After Supervisor Katy Tang’s surprise announcement earlier this week that she would not be running for a second term this November, a slew of curious personalities have pulled papers to run for the job.
In all likelihood, this probably wasn’t the plan; In a clever but-not-unheard-of move, Tang’s aide Jessica Ho (who has only lived in S.F. since March) filed papers for the job Tuesday just minutes before the 5 p.m. deadline to apply for the seat ended. At 5:17 p.m., Tang made the announcement that she wouldn’t seek re-election.
It’s a passing-of-the-torch pattern that is all-too-familiar for District 4. In 2007 29-year-old Carmen Chu was appointed to the job by Mayor Gavin Newsom after former-Supervisor Ed Jew was suspended due to mail fraud. When Chu was appointed to assessor/recorder in 2013, her 29-year-old legislative aide Tang was appointed to her seat. Now, with Tang stepping down, 30-year-old Ho is considered the frontrunner.
But upon receiving Tang’s news on Tuesday, the Department of Elections extended the deadline for District 4 supervisor applications to Monday, allowing the pool of possible candidates to widen. It’s unlikely that everyone who’s pulled papers will complete them and qualify, but it has shaken up what was otherwise considered a pretty boring incumbent supervisor race. Here are just some of the names that have popped up in the past couple days:
The executive director of Jobs with Justice is a mover and shaker in his own right, but he also happens to be the twin brother (younger by 45 minutes) of former-District 1 Supervisor Eric Mar. He’s spent decades fighting for workers rights, which may resonate powerfully with the Sunset’s union-heavy population if he qualifies for the race. He fought to block a WalMart from opening up in 2011, and just last year, penned an op-ed in our sister publication the Examiner about providing much-needed housing for the city’s laborers.
The lead singer of beach-pop band Sonny and the Sunsets has also pulled papers, bringing a little rag-tag artistic action into the race. Described on his site as a “singer/songwriter, playwright, author and onetime troubadour,” we’re really hoping he follows through because political campaigns should definitely have more music involved. Also, perhaps it should be a requirement that the next supervisor for the Sunset knows how to surf.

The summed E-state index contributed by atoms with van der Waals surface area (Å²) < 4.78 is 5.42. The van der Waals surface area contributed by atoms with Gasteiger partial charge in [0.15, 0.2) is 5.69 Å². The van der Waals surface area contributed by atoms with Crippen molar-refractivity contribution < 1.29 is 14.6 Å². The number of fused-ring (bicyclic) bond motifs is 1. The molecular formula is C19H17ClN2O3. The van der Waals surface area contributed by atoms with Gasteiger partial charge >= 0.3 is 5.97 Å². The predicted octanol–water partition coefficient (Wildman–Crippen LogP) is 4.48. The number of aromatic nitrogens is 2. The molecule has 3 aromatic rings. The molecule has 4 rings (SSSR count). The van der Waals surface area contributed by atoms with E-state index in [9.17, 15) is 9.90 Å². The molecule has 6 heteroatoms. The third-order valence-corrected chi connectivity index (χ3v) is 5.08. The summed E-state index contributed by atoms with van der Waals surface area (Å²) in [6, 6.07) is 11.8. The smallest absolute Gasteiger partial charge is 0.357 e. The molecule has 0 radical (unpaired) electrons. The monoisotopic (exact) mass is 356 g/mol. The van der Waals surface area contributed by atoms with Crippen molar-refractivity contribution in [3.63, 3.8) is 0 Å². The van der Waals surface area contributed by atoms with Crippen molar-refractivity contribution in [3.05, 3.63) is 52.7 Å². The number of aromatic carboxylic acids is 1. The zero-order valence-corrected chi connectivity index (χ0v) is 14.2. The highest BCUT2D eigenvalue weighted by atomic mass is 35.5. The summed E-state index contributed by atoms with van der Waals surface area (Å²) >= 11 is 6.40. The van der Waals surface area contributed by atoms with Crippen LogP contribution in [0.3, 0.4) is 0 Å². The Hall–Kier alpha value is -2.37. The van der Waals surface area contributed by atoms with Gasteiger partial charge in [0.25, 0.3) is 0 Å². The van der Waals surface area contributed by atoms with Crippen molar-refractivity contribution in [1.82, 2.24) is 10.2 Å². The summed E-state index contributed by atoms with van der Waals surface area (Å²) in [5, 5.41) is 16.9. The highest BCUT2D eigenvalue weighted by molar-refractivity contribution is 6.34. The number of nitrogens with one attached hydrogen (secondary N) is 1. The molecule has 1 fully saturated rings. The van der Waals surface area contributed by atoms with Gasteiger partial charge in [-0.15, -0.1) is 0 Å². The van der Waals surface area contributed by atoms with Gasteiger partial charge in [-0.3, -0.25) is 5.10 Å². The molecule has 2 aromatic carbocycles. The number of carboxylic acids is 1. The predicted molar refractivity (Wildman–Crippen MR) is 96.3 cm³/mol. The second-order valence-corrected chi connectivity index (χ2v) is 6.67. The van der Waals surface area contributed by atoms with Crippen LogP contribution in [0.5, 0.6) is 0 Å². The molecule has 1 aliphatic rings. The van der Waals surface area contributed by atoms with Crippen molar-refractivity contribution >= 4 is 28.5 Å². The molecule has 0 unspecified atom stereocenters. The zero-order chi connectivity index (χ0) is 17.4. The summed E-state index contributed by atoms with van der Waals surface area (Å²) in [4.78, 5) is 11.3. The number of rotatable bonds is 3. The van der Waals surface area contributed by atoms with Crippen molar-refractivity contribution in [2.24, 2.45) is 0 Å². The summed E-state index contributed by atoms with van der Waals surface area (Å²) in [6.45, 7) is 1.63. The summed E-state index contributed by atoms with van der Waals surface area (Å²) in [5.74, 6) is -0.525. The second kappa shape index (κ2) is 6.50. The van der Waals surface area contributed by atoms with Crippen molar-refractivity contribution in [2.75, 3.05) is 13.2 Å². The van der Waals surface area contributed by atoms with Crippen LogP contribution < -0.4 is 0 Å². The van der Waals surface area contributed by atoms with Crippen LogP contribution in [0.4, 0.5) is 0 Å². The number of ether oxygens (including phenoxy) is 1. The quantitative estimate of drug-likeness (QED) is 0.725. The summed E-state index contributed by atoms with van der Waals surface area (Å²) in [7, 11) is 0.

There are also a few less-well-known candidates applying, but a quick Google search shows that they are as follows:
Lou Ann Bassan is a lawyer specializing in workers compensation (another possible lure for working-class Sunset voters). Curiously, she also appears to be a member of the National Coalition for Men, which describes itself as a “nonprofit educational organization that raises awareness about the ways sex discrimination affects men and boys.”
Another lawyer, Michael Levin-Gesundheit, has pulled papers for the job. The Harvard and Stanford graduate is an associate at large law firm Lieff Cabraser Heimann & Bernstein, LLP.
Aside from evidence of interest gleaned from the Department of Elections site, rumors abound that John O’Riordan, member of The Westside Democratic Club and the Irish Caucus of the California Democratic Party, may run.
There are currently three qualified candidates and nine pending, and the new deadline isn’t until 5 p.m. Monday. In the meantime, we’ll be hitting refresh on the Department of Elections site to see if anyone else throws their hat in the ring.
Editors note: this is preliminary coverage, as only three candidates were qualified by Friday, and the deadline to apply isn’t until 5pm Monday. Check back with us for more thorough coverage of qualified candidates once the race is officially underway.